This all comes down to proactivity over reactivity. There will always be a need for flexibility to respond to the unexpected within our industry, however, you can only react as quickly as the software allows and that will be based on the proactive approach taken from the outset.
Below is a brief outline of good practice for in house BIM protocols and procedures (list not exhaustive):
It is important not to be shortsighted in the early stages of a project and to always keep in mind what the final outcome is. The BIM process should be used not only to improve information flow, but to use that information insightfully.
Project Managers should understand the implications change has when working within BIM. You can see from the MacLeamy Curve graph above that the cost of change is quite low at the beginning of a project, because at this stage the time it takes to make changes is minimal due to the structure of the models being a lot simpler with less information. As the project continues through the detail stages the cost for change must increase to reflect the amount of work required.
The impact that change will have on a programme will vary depending on what stage the project is at. This should be understood by all involved so that clients understand the time frame in which change can be delivered.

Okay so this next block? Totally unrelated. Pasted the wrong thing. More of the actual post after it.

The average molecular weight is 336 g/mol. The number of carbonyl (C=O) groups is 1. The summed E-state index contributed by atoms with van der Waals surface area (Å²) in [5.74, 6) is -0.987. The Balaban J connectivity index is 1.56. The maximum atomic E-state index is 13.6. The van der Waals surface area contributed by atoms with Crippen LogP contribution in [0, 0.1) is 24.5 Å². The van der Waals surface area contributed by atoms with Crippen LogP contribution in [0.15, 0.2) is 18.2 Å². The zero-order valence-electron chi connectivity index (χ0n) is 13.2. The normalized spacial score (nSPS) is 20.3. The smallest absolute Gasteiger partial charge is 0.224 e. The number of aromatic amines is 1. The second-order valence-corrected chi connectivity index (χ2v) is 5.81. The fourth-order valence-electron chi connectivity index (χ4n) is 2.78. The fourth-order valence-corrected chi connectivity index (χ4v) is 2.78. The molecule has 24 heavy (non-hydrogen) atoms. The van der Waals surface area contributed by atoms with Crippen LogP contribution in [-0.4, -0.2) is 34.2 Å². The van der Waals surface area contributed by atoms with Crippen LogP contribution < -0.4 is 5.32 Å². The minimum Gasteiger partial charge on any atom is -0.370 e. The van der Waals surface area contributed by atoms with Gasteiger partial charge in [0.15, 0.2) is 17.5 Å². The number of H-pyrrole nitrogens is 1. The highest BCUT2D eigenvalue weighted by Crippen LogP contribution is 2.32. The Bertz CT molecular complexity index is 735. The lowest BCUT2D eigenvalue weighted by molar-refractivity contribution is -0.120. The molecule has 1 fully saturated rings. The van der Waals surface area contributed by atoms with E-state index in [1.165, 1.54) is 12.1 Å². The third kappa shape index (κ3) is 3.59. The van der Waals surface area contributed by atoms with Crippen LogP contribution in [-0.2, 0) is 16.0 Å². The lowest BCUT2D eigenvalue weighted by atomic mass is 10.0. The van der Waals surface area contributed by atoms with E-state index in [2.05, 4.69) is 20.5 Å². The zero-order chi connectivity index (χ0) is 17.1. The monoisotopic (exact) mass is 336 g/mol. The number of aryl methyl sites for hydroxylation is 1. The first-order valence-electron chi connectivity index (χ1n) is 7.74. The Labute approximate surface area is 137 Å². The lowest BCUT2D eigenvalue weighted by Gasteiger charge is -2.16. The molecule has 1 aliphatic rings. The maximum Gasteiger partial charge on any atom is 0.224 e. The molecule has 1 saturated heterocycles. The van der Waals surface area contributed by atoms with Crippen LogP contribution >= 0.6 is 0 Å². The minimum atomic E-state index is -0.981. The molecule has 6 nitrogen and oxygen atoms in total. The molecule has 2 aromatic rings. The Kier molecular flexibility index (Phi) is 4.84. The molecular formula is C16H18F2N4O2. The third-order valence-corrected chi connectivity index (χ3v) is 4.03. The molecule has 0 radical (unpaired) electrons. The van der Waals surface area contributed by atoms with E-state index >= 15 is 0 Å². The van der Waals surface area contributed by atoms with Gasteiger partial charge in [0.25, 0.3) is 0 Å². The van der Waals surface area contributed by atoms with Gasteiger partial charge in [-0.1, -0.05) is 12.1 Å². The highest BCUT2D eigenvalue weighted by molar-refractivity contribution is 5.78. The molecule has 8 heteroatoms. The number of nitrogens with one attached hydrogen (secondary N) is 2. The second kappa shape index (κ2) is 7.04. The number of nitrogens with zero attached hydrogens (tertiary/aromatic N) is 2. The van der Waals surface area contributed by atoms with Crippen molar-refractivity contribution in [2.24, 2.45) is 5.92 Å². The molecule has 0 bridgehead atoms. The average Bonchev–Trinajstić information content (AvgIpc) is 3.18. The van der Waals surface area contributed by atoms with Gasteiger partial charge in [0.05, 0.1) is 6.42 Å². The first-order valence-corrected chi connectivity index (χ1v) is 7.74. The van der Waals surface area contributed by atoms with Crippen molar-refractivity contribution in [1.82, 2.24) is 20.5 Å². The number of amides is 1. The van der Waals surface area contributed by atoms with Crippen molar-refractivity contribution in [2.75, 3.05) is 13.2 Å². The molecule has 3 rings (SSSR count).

A lot of companies employ a BIM Manager to ensure efficient and accurate project delivery, however, companies should know what to look for when hiring a BIM Manger. A successful BIM Manager will play a huge part in securing as much profit as possible by driving strategies forward across the company.
To ensure efficiency on projects, a BIM Manager should be expected to do the following:
All of the above relies on the experience and expertise of the BIM Manager and their familiarity with the industry, sector and discipline, so enabling them to anticipate the end result. If a BIM Manager is not familiar with the required final output, they will lack necessary expertise and insight to ensure models are set up in the most efficient manner.
If BIM Implementation Strategies are not developed correctly then not only could a business lose money but also deliver sub-quality information.
Those who have a lot of experience in the later delivery stages of a project as well as a developed and current understanding of BIM, both as a process and where it sits in the market, will be able to ensure that the initial set up is the most appropriate for the entire project delivery process (concept through to hand over)